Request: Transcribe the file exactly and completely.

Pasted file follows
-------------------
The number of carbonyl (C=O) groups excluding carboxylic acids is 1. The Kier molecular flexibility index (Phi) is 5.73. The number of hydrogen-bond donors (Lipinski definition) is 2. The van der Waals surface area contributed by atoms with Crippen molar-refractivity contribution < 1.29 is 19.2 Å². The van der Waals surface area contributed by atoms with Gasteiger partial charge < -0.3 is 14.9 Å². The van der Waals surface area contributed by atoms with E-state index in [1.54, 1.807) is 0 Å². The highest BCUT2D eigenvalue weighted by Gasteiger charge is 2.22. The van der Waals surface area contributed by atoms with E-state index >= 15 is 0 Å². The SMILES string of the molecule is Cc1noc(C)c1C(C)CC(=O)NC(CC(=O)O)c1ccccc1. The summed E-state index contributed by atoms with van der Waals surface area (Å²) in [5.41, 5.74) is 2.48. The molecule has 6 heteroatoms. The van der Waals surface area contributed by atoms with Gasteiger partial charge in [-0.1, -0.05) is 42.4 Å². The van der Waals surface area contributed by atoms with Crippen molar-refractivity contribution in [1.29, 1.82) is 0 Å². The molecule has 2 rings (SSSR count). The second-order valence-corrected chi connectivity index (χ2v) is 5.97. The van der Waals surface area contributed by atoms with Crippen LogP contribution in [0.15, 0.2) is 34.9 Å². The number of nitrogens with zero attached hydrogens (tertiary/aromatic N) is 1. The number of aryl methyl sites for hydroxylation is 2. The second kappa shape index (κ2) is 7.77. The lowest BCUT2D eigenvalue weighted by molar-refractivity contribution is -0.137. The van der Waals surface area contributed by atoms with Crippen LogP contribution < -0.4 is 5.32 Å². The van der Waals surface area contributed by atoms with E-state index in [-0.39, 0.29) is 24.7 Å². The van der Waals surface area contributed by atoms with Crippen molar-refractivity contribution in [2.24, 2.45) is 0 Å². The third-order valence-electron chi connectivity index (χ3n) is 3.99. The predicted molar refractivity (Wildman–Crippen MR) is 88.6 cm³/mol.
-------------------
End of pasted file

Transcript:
The number of carbonyl (C=O) groups excluding carboxylic acids is 1. The Kier molecular flexibility index (Phi) is 5.73. The number of hydrogen-bond donors (Lipinski definition) is 2. The van der Waals surface area contributed by atoms with Crippen molar-refractivity contribution < 1.29 is 19.2 Å². The van der Waals surface area contributed by atoms with Gasteiger partial charge < -0.3 is 14.9 Å². The van der Waals surface area contributed by atoms with E-state index in [1.54, 1.807) is 0 Å². The highest BCUT2D eigenvalue weighted by Gasteiger charge is 2.22. The van der Waals surface area contributed by atoms with E-state index >= 15 is 0 Å². The SMILES string of the molecule is Cc1noc(C)c1C(C)CC(=O)NC(CC(=O)O)c1ccccc1. The summed E-state index contributed by atoms with van der Waals surface area (Å²) in [5.41, 5.74) is 2.48. The molecule has 6 heteroatoms. The van der Waals surface area contributed by atoms with Gasteiger partial charge in [-0.1, -0.05) is 42.4 Å². The van der Waals surface area contributed by atoms with Crippen molar-refractivity contribution in [1.29, 1.82) is 0 Å². The molecule has 2 rings (SSSR count). The second-order valence-corrected chi connectivity index (χ2v) is 5.97. The van der Waals surface area contributed by atoms with Crippen LogP contribution in [0.15, 0.2) is 34.9 Å². The number of nitrogens with zero attached hydrogens (tertiary/aromatic N) is 1. The number of aryl methyl sites for hydroxylation is 2. The second kappa shape index (κ2) is 7.77. The lowest BCUT2D eigenvalue weighted by molar-refractivity contribution is -0.137. The van der Waals surface area contributed by atoms with Crippen LogP contribution < -0.4 is 5.32 Å². The van der Waals surface area contributed by atoms with E-state index in [-0.39, 0.29) is 24.7 Å². The van der Waals surface area contributed by atoms with Crippen molar-refractivity contribution in [2.24, 2.45) is 0 Å². The third-order valence-electron chi connectivity index (χ3n) is 3.99. The predicted molar refractivity (Wildman–Crippen MR) is 88.6 cm³/mol.